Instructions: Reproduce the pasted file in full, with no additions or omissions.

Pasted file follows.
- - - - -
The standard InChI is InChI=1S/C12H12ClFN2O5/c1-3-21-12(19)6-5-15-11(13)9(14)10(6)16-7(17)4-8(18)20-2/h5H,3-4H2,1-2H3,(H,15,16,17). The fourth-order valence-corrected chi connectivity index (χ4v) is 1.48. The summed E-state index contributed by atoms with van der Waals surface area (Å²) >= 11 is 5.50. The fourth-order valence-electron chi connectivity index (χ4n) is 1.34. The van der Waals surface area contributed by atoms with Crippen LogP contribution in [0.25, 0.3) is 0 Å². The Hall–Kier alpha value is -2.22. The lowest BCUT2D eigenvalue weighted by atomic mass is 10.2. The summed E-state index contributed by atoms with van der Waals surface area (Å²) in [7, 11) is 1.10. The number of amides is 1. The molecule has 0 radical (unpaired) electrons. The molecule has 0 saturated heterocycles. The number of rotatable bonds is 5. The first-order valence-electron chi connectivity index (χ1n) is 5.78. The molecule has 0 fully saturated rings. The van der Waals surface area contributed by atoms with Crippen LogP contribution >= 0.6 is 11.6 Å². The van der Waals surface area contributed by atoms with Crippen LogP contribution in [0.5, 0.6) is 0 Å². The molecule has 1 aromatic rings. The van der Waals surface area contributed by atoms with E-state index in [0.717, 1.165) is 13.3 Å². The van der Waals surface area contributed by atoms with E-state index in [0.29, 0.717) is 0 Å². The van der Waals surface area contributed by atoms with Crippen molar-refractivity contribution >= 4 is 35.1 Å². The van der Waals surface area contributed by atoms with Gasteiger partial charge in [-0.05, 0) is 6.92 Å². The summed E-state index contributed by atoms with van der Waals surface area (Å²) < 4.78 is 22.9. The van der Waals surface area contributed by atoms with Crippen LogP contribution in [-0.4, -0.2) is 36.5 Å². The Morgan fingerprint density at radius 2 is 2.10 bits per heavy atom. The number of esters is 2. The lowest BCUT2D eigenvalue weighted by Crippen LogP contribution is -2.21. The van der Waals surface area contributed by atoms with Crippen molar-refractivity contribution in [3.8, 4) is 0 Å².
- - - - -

The standard InChI is InChI=1S/C12H12ClFN2O5/c1-3-21-12(19)6-5-15-11(13)9(14)10(6)16-7(17)4-8(18)20-2/h5H,3-4H2,1-2H3,(H,15,16,17). The fourth-order valence-corrected chi connectivity index (χ4v) is 1.48. The summed E-state index contributed by atoms with van der Waals surface area (Å²) >= 11 is 5.50. The fourth-order valence-electron chi connectivity index (χ4n) is 1.34. The van der Waals surface area contributed by atoms with Crippen LogP contribution in [0.25, 0.3) is 0 Å². The Hall–Kier alpha value is -2.22. The lowest BCUT2D eigenvalue weighted by atomic mass is 10.2. The summed E-state index contributed by atoms with van der Waals surface area (Å²) in [7, 11) is 1.10. The number of amides is 1. The molecule has 0 radical (unpaired) electrons. The molecule has 0 saturated heterocycles. The number of rotatable bonds is 5. The first-order valence-electron chi connectivity index (χ1n) is 5.78. The molecule has 0 fully saturated rings. The van der Waals surface area contributed by atoms with Crippen LogP contribution >= 0.6 is 11.6 Å². The van der Waals surface area contributed by atoms with Crippen LogP contribution in [0.5, 0.6) is 0 Å². The molecule has 1 aromatic rings. The van der Waals surface area contributed by atoms with E-state index in [0.717, 1.165) is 13.3 Å². The van der Waals surface area contributed by atoms with E-state index in [0.29, 0.717) is 0 Å². The van der Waals surface area contributed by atoms with Crippen molar-refractivity contribution >= 4 is 35.1 Å². The van der Waals surface area contributed by atoms with Gasteiger partial charge in [-0.05, 0) is 6.92 Å². The summed E-state index contributed by atoms with van der Waals surface area (Å²) < 4.78 is 22.9. The van der Waals surface area contributed by atoms with Crippen LogP contribution in [-0.4, -0.2) is 36.5 Å². The Morgan fingerprint density at radius 2 is 2.10 bits per heavy atom. The number of esters is 2. The lowest BCUT2D eigenvalue weighted by Crippen LogP contribution is -2.21. The van der Waals surface area contributed by atoms with Crippen molar-refractivity contribution in [3.8, 4) is 0 Å².